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What Is the Best Approach to Reducing Birth Defects Associated with Isotretinoin?

  • Lorien Abroms,
  • Edward Maibach,
  • Katherine Lyon-Daniel,
  • Steven R Feldman
  • Published: November 21, 2006
  • DOI: 10.1371/journal.pmed.0030483

Reader Comments (1)

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Response to Steven Feldman

Posted by plosmedicine on 31 Mar 2009 at 00:02 GMT

Author: Lorien Abroms
Position: See original article for full affiliations
Institution: See original article for full affiliations
E-mail: sphlca@gwumc.edu
Additional Authors: Ed Maibach and Katherine Lyon-Daniel
Submitted Date: November 22, 2006
Published Date: November 22, 2006
This comment was originally posted as a “Reader Response” on the publication date indicated above. All Reader Responses are now available as comments.

To the Editors:

We agree completely with Dr. Feldman that risk management programs should be designed with the needs of users in mind, and should be pre-tested before full implementation. Indeed, this was one of the central points we attempted to make in our article.

We disagree, however, that aggressive risk management programs such as iPLEDGE needlessly constrain clinicians' ability to serve their patients. A recent news story in Dermatology Times nicely illustrates this point [1]. The story pointed out that while dermatologists did initially encounter difficulty using iPLEDGE, these problems have now largely been ironed out, and dermatologists are now accruing some benefits from the system such as reduced liability.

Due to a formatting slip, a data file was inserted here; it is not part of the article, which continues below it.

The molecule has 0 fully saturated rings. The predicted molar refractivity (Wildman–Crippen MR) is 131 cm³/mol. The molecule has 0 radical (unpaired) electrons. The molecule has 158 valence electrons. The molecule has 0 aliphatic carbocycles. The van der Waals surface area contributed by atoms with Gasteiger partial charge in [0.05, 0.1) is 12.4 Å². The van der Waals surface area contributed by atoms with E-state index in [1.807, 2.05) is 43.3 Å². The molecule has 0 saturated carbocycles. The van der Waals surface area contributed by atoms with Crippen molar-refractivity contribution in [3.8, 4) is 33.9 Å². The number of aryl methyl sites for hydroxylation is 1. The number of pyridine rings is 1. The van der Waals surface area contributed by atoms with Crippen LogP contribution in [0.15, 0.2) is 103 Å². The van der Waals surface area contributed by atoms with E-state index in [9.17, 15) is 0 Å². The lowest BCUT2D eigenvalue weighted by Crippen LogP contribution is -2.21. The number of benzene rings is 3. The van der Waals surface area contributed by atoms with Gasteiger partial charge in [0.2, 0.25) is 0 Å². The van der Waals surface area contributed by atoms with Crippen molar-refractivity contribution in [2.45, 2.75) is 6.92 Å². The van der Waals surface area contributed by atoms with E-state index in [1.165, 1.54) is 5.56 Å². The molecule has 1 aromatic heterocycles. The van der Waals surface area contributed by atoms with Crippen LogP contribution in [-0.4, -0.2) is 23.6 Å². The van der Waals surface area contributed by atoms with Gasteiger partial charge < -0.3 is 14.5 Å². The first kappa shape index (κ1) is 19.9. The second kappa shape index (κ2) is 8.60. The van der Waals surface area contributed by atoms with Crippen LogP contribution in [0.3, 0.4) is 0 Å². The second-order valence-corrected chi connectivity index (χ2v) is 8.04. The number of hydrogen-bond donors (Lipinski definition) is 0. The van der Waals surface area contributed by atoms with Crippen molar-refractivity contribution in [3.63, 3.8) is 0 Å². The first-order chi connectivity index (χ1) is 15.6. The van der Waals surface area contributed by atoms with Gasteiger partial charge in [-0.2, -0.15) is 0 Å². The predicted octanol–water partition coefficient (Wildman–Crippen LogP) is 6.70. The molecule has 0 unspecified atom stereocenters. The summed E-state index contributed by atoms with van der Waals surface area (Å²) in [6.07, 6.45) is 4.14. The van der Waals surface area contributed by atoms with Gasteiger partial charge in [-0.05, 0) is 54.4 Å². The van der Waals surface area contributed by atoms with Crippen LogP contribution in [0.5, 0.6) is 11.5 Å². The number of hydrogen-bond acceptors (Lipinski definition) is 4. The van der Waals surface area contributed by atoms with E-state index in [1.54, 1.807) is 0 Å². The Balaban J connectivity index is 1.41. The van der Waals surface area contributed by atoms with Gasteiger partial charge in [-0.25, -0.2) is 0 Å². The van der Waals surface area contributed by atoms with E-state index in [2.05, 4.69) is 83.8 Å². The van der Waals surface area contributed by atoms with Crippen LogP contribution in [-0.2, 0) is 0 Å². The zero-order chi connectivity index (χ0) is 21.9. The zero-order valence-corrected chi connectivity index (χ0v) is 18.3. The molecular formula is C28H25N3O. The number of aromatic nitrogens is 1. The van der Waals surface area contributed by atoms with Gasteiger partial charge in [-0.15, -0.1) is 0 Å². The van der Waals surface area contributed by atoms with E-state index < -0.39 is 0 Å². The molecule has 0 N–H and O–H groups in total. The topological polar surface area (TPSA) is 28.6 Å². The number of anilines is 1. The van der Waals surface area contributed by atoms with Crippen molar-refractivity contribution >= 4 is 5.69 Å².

We also take issue with Dr. Feldman's assertion that the overall benefits of isotretinoin outweigh the risks. The benefit of reducing acne for a large number of patients may not, in fact, outweigh the risks of death or permanent life-long disability to a baby born from an exposed pregnancy [2-4]. Admittedly, it is difficult to decide whether to favor people with common but mild conditions or those with rarer but potentially fatal conditions.

Fortunately, because of iPLEDGE, we may not need to decide. If iPLEDGE is found to be effective, in its current form or with additional improvements, we will be able to give patients with acne access to a treatment which can improve their quality of life, while significantly reducing the number of fetuses exposed to isotretinoin.

Lorien Abroms
Ed Maibach
Katherine Lyon-Daniel

1. Melville, NA. iPledge offers benefits some may not have considered. Dermatology Times. August 1, 2006. Available at : www.dermatologytimes.com/. Accessed September 20, 2006.
2. Food and Drug Administration (FDA). Dermatologic Drugs Advisory Committee. October 21, 1983. Available at: http://www.fda.gov/ohrms/.... Accessed on September 20, 2006.
3. Food and Drug Administration (FDA). Dermatologic Drugs Advisory Committee. April 26, 1988. Available at: http://www.fda.gov/ohrms/.... Accessed on September 20, 2006.
4. Food and Drug Administration (FDA). Dermatologic Drugs Advisory Committee. April 26, 1988. Available at: http://www.fda.gov/ohrms/.... Accessed on September 20, 2006.

No competing interests declared.